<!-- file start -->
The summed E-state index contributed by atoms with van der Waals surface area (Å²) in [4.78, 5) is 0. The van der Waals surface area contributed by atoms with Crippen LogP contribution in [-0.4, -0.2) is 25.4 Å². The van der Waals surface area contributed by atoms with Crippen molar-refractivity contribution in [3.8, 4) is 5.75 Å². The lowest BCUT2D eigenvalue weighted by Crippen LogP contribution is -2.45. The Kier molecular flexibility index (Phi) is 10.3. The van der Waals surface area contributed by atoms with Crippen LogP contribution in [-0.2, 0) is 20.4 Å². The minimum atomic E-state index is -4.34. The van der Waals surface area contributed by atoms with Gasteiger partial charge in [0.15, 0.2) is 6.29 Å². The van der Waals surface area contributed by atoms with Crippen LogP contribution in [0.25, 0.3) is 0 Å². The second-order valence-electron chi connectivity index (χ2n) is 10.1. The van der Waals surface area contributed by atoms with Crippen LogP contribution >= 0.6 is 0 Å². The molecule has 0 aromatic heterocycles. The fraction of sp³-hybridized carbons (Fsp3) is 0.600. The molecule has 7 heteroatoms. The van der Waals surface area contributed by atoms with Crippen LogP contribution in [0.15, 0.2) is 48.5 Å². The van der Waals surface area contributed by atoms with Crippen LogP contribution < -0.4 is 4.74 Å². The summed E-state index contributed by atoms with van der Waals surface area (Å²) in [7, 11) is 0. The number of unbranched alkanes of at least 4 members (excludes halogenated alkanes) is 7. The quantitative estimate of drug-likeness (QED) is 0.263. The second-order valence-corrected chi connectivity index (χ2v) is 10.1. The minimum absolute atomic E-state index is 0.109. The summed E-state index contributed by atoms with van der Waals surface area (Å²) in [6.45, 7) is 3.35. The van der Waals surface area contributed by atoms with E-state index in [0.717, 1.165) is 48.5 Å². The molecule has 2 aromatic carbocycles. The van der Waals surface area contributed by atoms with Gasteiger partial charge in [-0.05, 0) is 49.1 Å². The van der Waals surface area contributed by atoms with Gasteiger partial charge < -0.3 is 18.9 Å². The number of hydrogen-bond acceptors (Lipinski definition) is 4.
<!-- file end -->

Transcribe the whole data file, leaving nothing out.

The summed E-state index contributed by atoms with van der Waals surface area (Å²) in [4.78, 5) is 0. The van der Waals surface area contributed by atoms with Crippen LogP contribution in [-0.4, -0.2) is 25.4 Å². The van der Waals surface area contributed by atoms with Crippen molar-refractivity contribution in [3.8, 4) is 5.75 Å². The lowest BCUT2D eigenvalue weighted by Crippen LogP contribution is -2.45. The Kier molecular flexibility index (Phi) is 10.3. The van der Waals surface area contributed by atoms with Crippen LogP contribution in [-0.2, 0) is 20.4 Å². The minimum atomic E-state index is -4.34. The van der Waals surface area contributed by atoms with Gasteiger partial charge in [0.15, 0.2) is 6.29 Å². The van der Waals surface area contributed by atoms with Crippen LogP contribution in [0.25, 0.3) is 0 Å². The second-order valence-electron chi connectivity index (χ2n) is 10.1. The van der Waals surface area contributed by atoms with Crippen LogP contribution >= 0.6 is 0 Å². The molecule has 0 aromatic heterocycles. The fraction of sp³-hybridized carbons (Fsp3) is 0.600. The molecule has 7 heteroatoms. The van der Waals surface area contributed by atoms with Crippen LogP contribution in [0.15, 0.2) is 48.5 Å². The van der Waals surface area contributed by atoms with Crippen LogP contribution < -0.4 is 4.74 Å². The summed E-state index contributed by atoms with van der Waals surface area (Å²) in [7, 11) is 0. The number of unbranched alkanes of at least 4 members (excludes halogenated alkanes) is 7. The quantitative estimate of drug-likeness (QED) is 0.263. The second-order valence-corrected chi connectivity index (χ2v) is 10.1. The minimum absolute atomic E-state index is 0.109. The summed E-state index contributed by atoms with van der Waals surface area (Å²) in [6.45, 7) is 3.35. The van der Waals surface area contributed by atoms with E-state index in [0.717, 1.165) is 48.5 Å². The molecule has 2 aromatic carbocycles. The van der Waals surface area contributed by atoms with Gasteiger partial charge in [-0.05, 0) is 49.1 Å². The van der Waals surface area contributed by atoms with Gasteiger partial charge < -0.3 is 18.9 Å². The number of hydrogen-bond acceptors (Lipinski definition) is 4.